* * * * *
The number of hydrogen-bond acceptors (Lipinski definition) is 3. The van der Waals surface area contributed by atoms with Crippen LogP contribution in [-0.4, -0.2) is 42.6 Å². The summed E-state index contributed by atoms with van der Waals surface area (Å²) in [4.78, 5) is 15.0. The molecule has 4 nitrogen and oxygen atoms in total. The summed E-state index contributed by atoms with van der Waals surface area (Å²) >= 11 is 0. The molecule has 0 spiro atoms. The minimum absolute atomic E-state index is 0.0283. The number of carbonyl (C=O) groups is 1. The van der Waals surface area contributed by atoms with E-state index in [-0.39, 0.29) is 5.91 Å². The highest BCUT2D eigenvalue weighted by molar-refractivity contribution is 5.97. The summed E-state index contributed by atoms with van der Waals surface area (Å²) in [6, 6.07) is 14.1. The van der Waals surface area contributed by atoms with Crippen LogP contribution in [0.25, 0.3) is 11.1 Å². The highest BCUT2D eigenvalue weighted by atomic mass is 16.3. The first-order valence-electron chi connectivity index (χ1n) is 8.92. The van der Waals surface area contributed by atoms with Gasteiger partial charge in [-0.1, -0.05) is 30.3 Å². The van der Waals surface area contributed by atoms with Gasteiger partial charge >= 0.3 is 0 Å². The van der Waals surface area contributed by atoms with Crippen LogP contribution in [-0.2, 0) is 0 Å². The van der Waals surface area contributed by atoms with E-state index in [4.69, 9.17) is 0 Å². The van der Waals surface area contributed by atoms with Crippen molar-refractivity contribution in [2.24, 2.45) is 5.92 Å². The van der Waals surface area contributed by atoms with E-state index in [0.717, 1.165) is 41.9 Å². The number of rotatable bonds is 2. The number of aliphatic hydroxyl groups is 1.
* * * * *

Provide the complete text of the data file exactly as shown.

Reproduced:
The number of hydrogen-bond acceptors (Lipinski definition) is 3. The van der Waals surface area contributed by atoms with Crippen LogP contribution in [-0.4, -0.2) is 42.6 Å². The summed E-state index contributed by atoms with van der Waals surface area (Å²) in [4.78, 5) is 15.0. The molecule has 4 nitrogen and oxygen atoms in total. The summed E-state index contributed by atoms with van der Waals surface area (Å²) >= 11 is 0. The molecule has 0 spiro atoms. The minimum absolute atomic E-state index is 0.0283. The number of carbonyl (C=O) groups is 1. The van der Waals surface area contributed by atoms with E-state index in [-0.39, 0.29) is 5.91 Å². The highest BCUT2D eigenvalue weighted by molar-refractivity contribution is 5.97. The summed E-state index contributed by atoms with van der Waals surface area (Å²) in [6, 6.07) is 14.1. The van der Waals surface area contributed by atoms with Crippen LogP contribution in [0.25, 0.3) is 11.1 Å². The highest BCUT2D eigenvalue weighted by atomic mass is 16.3. The first-order valence-electron chi connectivity index (χ1n) is 8.92. The van der Waals surface area contributed by atoms with Gasteiger partial charge in [-0.1, -0.05) is 30.3 Å². The van der Waals surface area contributed by atoms with Gasteiger partial charge >= 0.3 is 0 Å². The van der Waals surface area contributed by atoms with Crippen LogP contribution in [-0.2, 0) is 0 Å². The van der Waals surface area contributed by atoms with E-state index in [4.69, 9.17) is 0 Å². The van der Waals surface area contributed by atoms with Crippen molar-refractivity contribution in [2.24, 2.45) is 5.92 Å². The van der Waals surface area contributed by atoms with E-state index in [0.717, 1.165) is 41.9 Å². The number of rotatable bonds is 2. The number of aliphatic hydroxyl groups is 1.